Southern California spot wholesale power prices slumped to negative levels, a signal for generators to cut output, after wind production surged above forecast.
Wind turbines, primarily in the lower half of the state, produced an estimated 1,981 megawatts in the hour ended at 10 a.m. local time, 73 percent more than the California Independent System Operator Inc. predicted for the time. Some suppliers are forced to pay consumers to purchase their power when prices drop to negative levels so they can keep their plants running.
Electricity consumption across the state was coming in close to projections, the grid operator’s website showed.
Spot power at Southern California’s SP15 hub, which includes Los Angeles, averaged minus $6.93 a megawatt-hour in the hour ended at 10 a.m. local time versus $24.65 at the same time on July 27, according to grid data compiled by Bloomberg. Power traded at $10.13 in the 11 a.m. hour.
On average, spot on-peak prices at the hub are down 68 percent so far Monday at $10.60 versus the full-day average of $32.98 on Friday.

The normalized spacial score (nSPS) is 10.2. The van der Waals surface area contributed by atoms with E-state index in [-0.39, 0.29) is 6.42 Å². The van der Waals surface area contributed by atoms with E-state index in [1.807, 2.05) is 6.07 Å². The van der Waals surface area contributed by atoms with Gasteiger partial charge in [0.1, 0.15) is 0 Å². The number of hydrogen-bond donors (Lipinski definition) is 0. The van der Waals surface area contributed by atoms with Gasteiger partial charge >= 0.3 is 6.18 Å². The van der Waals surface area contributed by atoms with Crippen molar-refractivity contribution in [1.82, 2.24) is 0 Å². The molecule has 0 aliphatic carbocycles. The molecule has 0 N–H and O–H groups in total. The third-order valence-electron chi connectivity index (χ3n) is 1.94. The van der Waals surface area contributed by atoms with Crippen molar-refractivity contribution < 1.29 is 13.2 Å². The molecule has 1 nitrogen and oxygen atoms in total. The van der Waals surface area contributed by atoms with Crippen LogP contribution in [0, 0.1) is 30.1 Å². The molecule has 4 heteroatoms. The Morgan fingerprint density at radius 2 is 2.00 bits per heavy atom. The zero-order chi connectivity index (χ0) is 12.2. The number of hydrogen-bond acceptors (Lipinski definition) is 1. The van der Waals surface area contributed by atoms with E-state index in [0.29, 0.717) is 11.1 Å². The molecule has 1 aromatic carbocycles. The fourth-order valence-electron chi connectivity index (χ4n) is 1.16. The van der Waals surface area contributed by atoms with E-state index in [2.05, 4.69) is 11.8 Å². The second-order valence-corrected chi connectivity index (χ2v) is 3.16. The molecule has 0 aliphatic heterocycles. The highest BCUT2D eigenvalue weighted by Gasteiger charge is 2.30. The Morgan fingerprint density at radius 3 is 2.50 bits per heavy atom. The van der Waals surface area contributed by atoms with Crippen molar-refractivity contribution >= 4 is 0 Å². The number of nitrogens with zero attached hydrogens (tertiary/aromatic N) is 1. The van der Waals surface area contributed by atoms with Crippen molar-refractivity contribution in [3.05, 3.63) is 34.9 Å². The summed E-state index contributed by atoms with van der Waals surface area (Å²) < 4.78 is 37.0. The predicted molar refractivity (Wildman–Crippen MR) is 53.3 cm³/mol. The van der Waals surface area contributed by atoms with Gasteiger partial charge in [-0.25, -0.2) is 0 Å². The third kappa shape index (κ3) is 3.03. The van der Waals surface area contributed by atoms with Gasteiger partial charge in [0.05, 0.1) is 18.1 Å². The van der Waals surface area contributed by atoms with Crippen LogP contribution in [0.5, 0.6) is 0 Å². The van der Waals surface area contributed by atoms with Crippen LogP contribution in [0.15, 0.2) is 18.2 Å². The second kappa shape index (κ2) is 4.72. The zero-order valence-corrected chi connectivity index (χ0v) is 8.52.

In the North, the NP15 hub, which includes San Francisco, fell $11.60, or 43 percent, to $15.16 in the hour ended at 11 a.m. The on-peak average was down 44 percent at $18.82.
The higher-than-anticipated wind output offset a shortfall in solar generation, according to the California ISO’s website. Renewable generation across the grid totaled 5,993 megawatts in the hour ended at 10 a.m., 10 percent higher than the day-ahead forecast and 20 percent of demand during the hour.
Fair weather and a warming trend through the middle of the week are forecast along the coast, with a surge of heat sweeping across much of the state, said WSI Corp. in Andover, Massachusetts.
The high temperature in Los Angeles Monday will be 81 degrees Fahrenheit (27 Celsius), 3 below normal, before rising three days later to 89, according to AccuWeather Inc.’s website. Sacramento’s reading will be 96, 3 above normal, and then jump to 105 two days later.
The California ISO issued alerts for July 29 and July 30 to restrict maintenance on the grid through 10 p.m. on both days in anticipation of “high loads and temperatures,” according to its website. Market participants were cautions to avoid any actions that may jeopardize the availability of generating or transmission capacity during those periods.